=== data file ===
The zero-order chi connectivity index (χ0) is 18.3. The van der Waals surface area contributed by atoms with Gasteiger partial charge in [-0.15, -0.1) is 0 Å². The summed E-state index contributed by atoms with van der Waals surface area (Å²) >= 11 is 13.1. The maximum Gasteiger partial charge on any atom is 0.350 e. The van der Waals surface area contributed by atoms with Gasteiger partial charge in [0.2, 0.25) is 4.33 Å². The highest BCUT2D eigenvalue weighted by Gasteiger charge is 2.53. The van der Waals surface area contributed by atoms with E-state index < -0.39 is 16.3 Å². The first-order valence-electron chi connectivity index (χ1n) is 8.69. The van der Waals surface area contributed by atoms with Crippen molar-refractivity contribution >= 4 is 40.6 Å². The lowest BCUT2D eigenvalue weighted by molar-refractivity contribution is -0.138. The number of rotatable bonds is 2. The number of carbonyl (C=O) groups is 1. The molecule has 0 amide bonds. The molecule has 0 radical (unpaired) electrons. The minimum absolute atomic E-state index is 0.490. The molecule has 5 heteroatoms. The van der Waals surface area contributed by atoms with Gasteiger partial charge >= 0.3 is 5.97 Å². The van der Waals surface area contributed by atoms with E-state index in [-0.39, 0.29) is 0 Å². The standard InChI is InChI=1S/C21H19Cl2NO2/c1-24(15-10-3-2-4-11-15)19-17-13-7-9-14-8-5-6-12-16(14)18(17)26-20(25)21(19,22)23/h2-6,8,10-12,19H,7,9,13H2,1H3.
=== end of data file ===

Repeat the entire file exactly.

The zero-order chi connectivity index (χ0) is 18.3. The van der Waals surface area contributed by atoms with Gasteiger partial charge in [-0.15, -0.1) is 0 Å². The summed E-state index contributed by atoms with van der Waals surface area (Å²) >= 11 is 13.1. The maximum Gasteiger partial charge on any atom is 0.350 e. The van der Waals surface area contributed by atoms with Gasteiger partial charge in [0.2, 0.25) is 4.33 Å². The highest BCUT2D eigenvalue weighted by Gasteiger charge is 2.53. The van der Waals surface area contributed by atoms with E-state index < -0.39 is 16.3 Å². The first-order valence-electron chi connectivity index (χ1n) is 8.69. The van der Waals surface area contributed by atoms with Crippen molar-refractivity contribution >= 4 is 40.6 Å². The lowest BCUT2D eigenvalue weighted by molar-refractivity contribution is -0.138. The number of rotatable bonds is 2. The number of carbonyl (C=O) groups is 1. The molecule has 0 amide bonds. The molecule has 0 radical (unpaired) electrons. The minimum absolute atomic E-state index is 0.490. The molecule has 5 heteroatoms. The van der Waals surface area contributed by atoms with Gasteiger partial charge >= 0.3 is 5.97 Å². The van der Waals surface area contributed by atoms with E-state index in [-0.39, 0.29) is 0 Å². The standard InChI is InChI=1S/C21H19Cl2NO2/c1-24(15-10-3-2-4-11-15)19-17-13-7-9-14-8-5-6-12-16(14)18(17)26-20(25)21(19,22)23/h2-6,8,10-12,19H,7,9,13H2,1H3.